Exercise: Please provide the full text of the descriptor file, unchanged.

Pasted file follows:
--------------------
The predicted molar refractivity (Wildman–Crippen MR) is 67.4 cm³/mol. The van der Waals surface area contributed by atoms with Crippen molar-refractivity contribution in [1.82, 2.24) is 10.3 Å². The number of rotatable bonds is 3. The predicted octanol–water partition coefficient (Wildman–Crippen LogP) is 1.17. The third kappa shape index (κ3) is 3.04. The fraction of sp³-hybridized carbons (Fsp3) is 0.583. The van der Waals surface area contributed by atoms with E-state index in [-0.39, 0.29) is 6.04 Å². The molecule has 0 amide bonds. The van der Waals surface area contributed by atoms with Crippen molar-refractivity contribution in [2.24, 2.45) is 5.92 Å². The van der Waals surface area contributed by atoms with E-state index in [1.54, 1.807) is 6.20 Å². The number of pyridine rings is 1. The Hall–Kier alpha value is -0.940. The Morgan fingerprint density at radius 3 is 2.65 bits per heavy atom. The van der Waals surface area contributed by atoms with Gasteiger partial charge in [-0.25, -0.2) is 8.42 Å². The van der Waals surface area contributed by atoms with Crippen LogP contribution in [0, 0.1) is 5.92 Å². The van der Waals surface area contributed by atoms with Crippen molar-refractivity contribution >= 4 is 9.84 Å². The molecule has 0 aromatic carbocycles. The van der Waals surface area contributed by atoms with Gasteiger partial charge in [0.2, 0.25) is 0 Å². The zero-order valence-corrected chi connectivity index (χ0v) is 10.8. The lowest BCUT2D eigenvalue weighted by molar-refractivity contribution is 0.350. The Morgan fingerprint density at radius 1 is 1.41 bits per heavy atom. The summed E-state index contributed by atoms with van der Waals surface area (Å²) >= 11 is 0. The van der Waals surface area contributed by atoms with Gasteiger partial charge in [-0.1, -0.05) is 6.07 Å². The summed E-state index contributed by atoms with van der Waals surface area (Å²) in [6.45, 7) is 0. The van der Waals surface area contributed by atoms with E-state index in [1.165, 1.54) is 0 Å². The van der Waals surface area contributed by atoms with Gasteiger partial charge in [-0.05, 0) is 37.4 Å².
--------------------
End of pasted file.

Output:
The predicted molar refractivity (Wildman–Crippen MR) is 67.4 cm³/mol. The van der Waals surface area contributed by atoms with Crippen molar-refractivity contribution in [1.82, 2.24) is 10.3 Å². The number of rotatable bonds is 3. The predicted octanol–water partition coefficient (Wildman–Crippen LogP) is 1.17. The third kappa shape index (κ3) is 3.04. The fraction of sp³-hybridized carbons (Fsp3) is 0.583. The van der Waals surface area contributed by atoms with E-state index in [-0.39, 0.29) is 6.04 Å². The molecule has 0 amide bonds. The van der Waals surface area contributed by atoms with Crippen molar-refractivity contribution in [2.24, 2.45) is 5.92 Å². The van der Waals surface area contributed by atoms with E-state index in [1.54, 1.807) is 6.20 Å². The number of pyridine rings is 1. The Hall–Kier alpha value is -0.940. The Morgan fingerprint density at radius 3 is 2.65 bits per heavy atom. The van der Waals surface area contributed by atoms with Gasteiger partial charge in [-0.25, -0.2) is 8.42 Å². The van der Waals surface area contributed by atoms with Crippen LogP contribution in [0, 0.1) is 5.92 Å². The van der Waals surface area contributed by atoms with Crippen molar-refractivity contribution >= 4 is 9.84 Å². The molecule has 0 aromatic carbocycles. The van der Waals surface area contributed by atoms with Gasteiger partial charge in [0.2, 0.25) is 0 Å². The zero-order valence-corrected chi connectivity index (χ0v) is 10.8. The lowest BCUT2D eigenvalue weighted by molar-refractivity contribution is 0.350. The Morgan fingerprint density at radius 1 is 1.41 bits per heavy atom. The summed E-state index contributed by atoms with van der Waals surface area (Å²) >= 11 is 0. The van der Waals surface area contributed by atoms with Gasteiger partial charge in [-0.1, -0.05) is 6.07 Å². The summed E-state index contributed by atoms with van der Waals surface area (Å²) in [6.45, 7) is 0. The van der Waals surface area contributed by atoms with E-state index in [1.165, 1.54) is 0 Å². The van der Waals surface area contributed by atoms with Gasteiger partial charge in [-0.05, 0) is 37.4 Å².